In his book Angels With Dirty Faces, photographer and bassist Kelly Garni paints a different picture of the late Randy Rhoads than we are accustomed to. And all I can say is thank god!
Since Rhoads' death in 1982, after perishing in a freak plane accident while on tour with Ozzy Osbourne, the blonde guitar icon has been portrayed as something of a neutered, Christ-like figure. Tales of his legendary kindness, patience and extreme dedication have made him seem more like a holy man than a rock and roller.
But while Rhoads was no doubt a good dude, it’s hard to imagine anyone who grew up in the decadent LA hard rock scene in the Seventies and Eighties being that squeaky clean.
Finally, some 30 years later, the truth comes out. Garni, who played with Rhoads in numerous pre-Ozzy bands, delivers a thoughtful, provocative and thoroughly multi-dimensional portrait of the man. While Rhoads is described in a largely positive light, the book doesn’t ignore the cigarette-smoking, school-skipping, alcohol-drinking, skirt-chasing, fist-fighting side of the man.
Garni is a natural storyteller, and he recalls their wild days in breezy prose that puts you right in the middle of the surprisingly rowdy action. For example, in one of the book's many outrageous passages, the writer recalls a particularly destructive Rhoads prank: “[Randy] took me aside and informed me that he had gone into the bathroom [of a house owned by friends], locked the door, crawled out the window and then stuck the garden hose into the window and turned it on.”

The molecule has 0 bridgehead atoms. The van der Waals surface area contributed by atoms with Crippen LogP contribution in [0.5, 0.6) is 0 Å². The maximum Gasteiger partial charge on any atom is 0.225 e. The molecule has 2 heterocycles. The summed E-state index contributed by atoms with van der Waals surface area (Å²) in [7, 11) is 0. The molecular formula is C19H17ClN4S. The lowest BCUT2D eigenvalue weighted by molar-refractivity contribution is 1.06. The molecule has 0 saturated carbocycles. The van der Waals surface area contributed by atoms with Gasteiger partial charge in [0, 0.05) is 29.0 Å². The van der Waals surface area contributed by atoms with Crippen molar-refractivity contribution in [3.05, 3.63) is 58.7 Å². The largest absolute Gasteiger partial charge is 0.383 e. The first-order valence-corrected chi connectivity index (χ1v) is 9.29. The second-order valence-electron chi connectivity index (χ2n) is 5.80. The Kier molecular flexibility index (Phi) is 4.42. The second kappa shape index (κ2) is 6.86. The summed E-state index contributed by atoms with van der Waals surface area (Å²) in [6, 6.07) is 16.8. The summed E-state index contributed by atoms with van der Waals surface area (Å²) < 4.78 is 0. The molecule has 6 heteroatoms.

When Garni expresses his disapproval, it ends up in a brawl: “[We were] punching, kicking and rolling around on the ground. The Rhoads family had one of those old phones that weighed about 3 or 4 pounds, or at least that’s what it felt like when he smacked me square in the head with it. Luckily for me, there was a rolled-up extension cord nearby and I grabbed that and whipped him in the face.”
I know many Rhoads fans prefer to think of him as being as pure as the driven snow, but great artists are always flawed—that’s what makes them compelling and relatable. Some of what Garni has to say in his book is not pretty, but it puts actual flesh on Randy’s legacy and, in many ways, it makes him far more intriguing and cool.
Rhoads dies midway through the book, but fortunately, the author is quite a character in his own right, and his post-Randy exploits are equally strange and entertaining. Angels With Dirty Faces could’ve very easily been exploitive, but Garni’s willingness to examine his own flaws, as well as the flaws of others, makes it a surprisingly satisfying and eye-opening read.
Brad Tolinksi is the editor-in-chief of Guitar World magazine.